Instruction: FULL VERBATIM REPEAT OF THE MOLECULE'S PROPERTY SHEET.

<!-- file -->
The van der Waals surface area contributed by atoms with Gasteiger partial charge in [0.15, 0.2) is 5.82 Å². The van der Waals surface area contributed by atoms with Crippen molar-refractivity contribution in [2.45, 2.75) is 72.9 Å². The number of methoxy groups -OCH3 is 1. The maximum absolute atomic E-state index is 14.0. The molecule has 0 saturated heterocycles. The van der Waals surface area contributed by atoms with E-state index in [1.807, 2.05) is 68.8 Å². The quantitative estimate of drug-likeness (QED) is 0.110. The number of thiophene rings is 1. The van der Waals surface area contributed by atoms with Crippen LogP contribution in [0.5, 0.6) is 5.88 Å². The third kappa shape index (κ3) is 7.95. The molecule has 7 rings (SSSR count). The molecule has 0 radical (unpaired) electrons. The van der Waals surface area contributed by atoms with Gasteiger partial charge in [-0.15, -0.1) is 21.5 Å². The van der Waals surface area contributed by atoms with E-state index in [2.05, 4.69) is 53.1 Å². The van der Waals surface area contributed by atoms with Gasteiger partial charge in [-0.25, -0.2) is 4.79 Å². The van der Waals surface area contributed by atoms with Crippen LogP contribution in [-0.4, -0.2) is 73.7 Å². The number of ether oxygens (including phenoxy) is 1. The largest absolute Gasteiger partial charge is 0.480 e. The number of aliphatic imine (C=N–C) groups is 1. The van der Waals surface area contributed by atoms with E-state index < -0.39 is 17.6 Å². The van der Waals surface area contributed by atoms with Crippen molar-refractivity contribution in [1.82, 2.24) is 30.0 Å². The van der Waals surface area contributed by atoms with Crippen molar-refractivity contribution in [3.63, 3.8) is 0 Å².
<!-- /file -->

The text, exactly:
The van der Waals surface area contributed by atoms with Gasteiger partial charge in [0.15, 0.2) is 5.82 Å². The van der Waals surface area contributed by atoms with Crippen molar-refractivity contribution in [2.45, 2.75) is 72.9 Å². The number of methoxy groups -OCH3 is 1. The maximum absolute atomic E-state index is 14.0. The molecule has 0 saturated heterocycles. The van der Waals surface area contributed by atoms with E-state index in [1.807, 2.05) is 68.8 Å². The quantitative estimate of drug-likeness (QED) is 0.110. The number of thiophene rings is 1. The van der Waals surface area contributed by atoms with Crippen LogP contribution in [0.5, 0.6) is 5.88 Å². The third kappa shape index (κ3) is 7.95. The molecule has 7 rings (SSSR count). The molecule has 0 radical (unpaired) electrons. The van der Waals surface area contributed by atoms with Gasteiger partial charge in [-0.15, -0.1) is 21.5 Å². The van der Waals surface area contributed by atoms with E-state index in [2.05, 4.69) is 53.1 Å². The van der Waals surface area contributed by atoms with Gasteiger partial charge in [-0.25, -0.2) is 4.79 Å². The van der Waals surface area contributed by atoms with Crippen LogP contribution in [-0.4, -0.2) is 73.7 Å². The number of ether oxygens (including phenoxy) is 1. The largest absolute Gasteiger partial charge is 0.480 e. The number of aliphatic imine (C=N–C) groups is 1. The van der Waals surface area contributed by atoms with E-state index < -0.39 is 17.6 Å². The van der Waals surface area contributed by atoms with Crippen molar-refractivity contribution in [1.82, 2.24) is 30.0 Å². The van der Waals surface area contributed by atoms with Crippen molar-refractivity contribution in [3.63, 3.8) is 0 Å².